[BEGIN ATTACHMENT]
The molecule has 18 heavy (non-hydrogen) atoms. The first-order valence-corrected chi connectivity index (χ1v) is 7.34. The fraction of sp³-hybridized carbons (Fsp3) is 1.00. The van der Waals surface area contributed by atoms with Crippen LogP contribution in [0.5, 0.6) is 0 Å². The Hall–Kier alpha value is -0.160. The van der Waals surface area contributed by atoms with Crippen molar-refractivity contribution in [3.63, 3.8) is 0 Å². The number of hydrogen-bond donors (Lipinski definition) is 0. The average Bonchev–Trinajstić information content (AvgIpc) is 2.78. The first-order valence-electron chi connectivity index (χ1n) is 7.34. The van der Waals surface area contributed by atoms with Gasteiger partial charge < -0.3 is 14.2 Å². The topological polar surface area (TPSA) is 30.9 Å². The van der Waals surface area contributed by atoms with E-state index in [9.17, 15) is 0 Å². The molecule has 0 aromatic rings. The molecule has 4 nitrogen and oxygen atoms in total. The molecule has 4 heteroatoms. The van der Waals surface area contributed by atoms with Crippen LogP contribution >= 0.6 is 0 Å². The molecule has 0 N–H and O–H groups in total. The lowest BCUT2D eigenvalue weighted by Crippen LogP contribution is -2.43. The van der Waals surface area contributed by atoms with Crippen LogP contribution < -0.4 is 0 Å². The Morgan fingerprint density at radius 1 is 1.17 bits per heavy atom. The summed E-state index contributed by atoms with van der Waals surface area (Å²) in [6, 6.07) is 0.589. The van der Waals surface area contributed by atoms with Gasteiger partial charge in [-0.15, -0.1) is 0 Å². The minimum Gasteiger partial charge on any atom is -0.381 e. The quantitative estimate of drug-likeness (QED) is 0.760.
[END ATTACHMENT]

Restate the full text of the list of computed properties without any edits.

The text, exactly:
The molecule has 18 heavy (non-hydrogen) atoms. The first-order valence-corrected chi connectivity index (χ1v) is 7.34. The fraction of sp³-hybridized carbons (Fsp3) is 1.00. The van der Waals surface area contributed by atoms with Crippen LogP contribution in [0.5, 0.6) is 0 Å². The Hall–Kier alpha value is -0.160. The van der Waals surface area contributed by atoms with Crippen molar-refractivity contribution in [3.63, 3.8) is 0 Å². The number of hydrogen-bond donors (Lipinski definition) is 0. The average Bonchev–Trinajstić information content (AvgIpc) is 2.78. The first-order valence-electron chi connectivity index (χ1n) is 7.34. The van der Waals surface area contributed by atoms with Gasteiger partial charge < -0.3 is 14.2 Å². The topological polar surface area (TPSA) is 30.9 Å². The van der Waals surface area contributed by atoms with E-state index in [9.17, 15) is 0 Å². The molecule has 0 aromatic rings. The molecule has 4 nitrogen and oxygen atoms in total. The molecule has 4 heteroatoms. The van der Waals surface area contributed by atoms with Crippen LogP contribution >= 0.6 is 0 Å². The molecule has 0 N–H and O–H groups in total. The lowest BCUT2D eigenvalue weighted by Crippen LogP contribution is -2.43. The van der Waals surface area contributed by atoms with Crippen LogP contribution < -0.4 is 0 Å². The Morgan fingerprint density at radius 1 is 1.17 bits per heavy atom. The summed E-state index contributed by atoms with van der Waals surface area (Å²) in [6, 6.07) is 0.589. The van der Waals surface area contributed by atoms with Gasteiger partial charge in [-0.15, -0.1) is 0 Å². The minimum Gasteiger partial charge on any atom is -0.381 e. The quantitative estimate of drug-likeness (QED) is 0.760.